Artwork featuring tapestry design and air pollution data

Digital tapestry design ‘Everyone’ depicts reduction in air pollution in Edinburgh during Covid-19 lockdown

A scientist at the UK Centre for Ecology & Hydrology (UKCEH) has contributed to a digital artwork showing the impact of the COVID-19 lockdown on air pollution.

Dr Massimo Vieno’s visualisation of the estimated changing levels of nitrogen dioxide (NO2) above Scotland over a 50-day period was incorporated in a video animation along with other moving images of falling NO2 measurements from a busy Edinburgh road and NASA satellite data on carbon dioxide emissions. The different visualisations, stacked one on top of another, aim to demonstrate the falls in emissions caused by the pandemic restrictions on a global, national and local scale.

The video animation, Everyone, which is accompanied by Tchaikovsky’s Waltz of the Flowers, is one of five art-science collaborations in an online exhibition organised by Inspace, the project space of the Design Informatics research institute in Edinburgh. The collaboration involved Dr Vieno, design curator Dr Stacey Hunter, tapestry weaver Ben Hymers, data visualisation designers Brendan McCarthy and Sam Healy of Ray Interactive, and Professor Roy Thompson of the University of Edinburgh’s School of GeoSciences.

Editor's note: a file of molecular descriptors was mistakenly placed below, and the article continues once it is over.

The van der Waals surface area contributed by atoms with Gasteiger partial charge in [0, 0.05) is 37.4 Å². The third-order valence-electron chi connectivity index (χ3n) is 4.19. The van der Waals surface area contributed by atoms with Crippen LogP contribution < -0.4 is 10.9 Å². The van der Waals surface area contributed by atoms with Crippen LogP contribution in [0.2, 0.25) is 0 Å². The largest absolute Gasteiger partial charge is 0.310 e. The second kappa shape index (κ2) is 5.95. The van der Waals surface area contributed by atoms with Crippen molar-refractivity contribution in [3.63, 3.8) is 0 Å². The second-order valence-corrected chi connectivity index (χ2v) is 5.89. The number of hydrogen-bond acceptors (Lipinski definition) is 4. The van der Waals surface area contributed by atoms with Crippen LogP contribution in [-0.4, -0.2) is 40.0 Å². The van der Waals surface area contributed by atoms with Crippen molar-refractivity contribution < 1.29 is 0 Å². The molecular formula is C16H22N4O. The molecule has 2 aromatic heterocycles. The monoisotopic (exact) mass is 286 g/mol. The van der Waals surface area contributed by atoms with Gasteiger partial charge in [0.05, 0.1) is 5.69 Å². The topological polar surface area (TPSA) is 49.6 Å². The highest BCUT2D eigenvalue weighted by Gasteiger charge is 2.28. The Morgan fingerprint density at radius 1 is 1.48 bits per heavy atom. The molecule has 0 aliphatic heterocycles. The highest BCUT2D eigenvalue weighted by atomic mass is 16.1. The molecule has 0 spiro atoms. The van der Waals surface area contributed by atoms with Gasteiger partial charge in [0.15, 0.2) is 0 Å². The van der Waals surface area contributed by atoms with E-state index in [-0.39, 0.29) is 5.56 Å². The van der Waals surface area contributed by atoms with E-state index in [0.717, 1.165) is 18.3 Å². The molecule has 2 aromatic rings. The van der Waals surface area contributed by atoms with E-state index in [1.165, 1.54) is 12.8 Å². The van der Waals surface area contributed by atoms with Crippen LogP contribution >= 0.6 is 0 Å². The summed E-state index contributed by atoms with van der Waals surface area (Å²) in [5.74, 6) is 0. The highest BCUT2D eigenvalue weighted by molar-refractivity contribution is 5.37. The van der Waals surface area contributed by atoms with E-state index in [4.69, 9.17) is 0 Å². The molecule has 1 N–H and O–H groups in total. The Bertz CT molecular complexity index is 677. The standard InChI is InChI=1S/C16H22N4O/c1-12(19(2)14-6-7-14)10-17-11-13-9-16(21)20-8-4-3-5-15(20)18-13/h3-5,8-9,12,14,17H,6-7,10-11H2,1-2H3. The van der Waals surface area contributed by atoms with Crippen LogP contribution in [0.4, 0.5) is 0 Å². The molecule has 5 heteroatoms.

Dr Vieno, a senior air pollution modeller based at UKCEH in Edinburgh, regularly converts national emissions data into visualisations as part of the National Capability programme UK-SCAPE, which aims to improve our understanding of the consequences of human interventions on the environment.

The original moving animation he contributed to Everyone shows estimated NO2 emissions above Scotland on an hourly basis between 1 March and 23 May. It used yellow to portray nitrogen dioxide, on a red background, which increases and falls over time, and is swirled around by wind. A marked decline in emissions can be seen immediately after March 23 when the UK-wide lockdown was introduced in response to the COVID-19 pandemic, and these remain at a relatively low level, increasing at peak times of the day.

Dr Vieno’s three-minute animation was then adapted by artwork designers for the finished 93-second piece. He says: “This was a great collaboration between art and science that clearly shows the effects that the lockdown had on pollution in a striking and accessible way. It fits in perfectly with a core aim of UK-SCAPE to increase public engagement, raising awareness of the significant environmental challenges that society is facing.”

Watch both the finished piece and Dr Vieno’s animation on the Inspace website.

 

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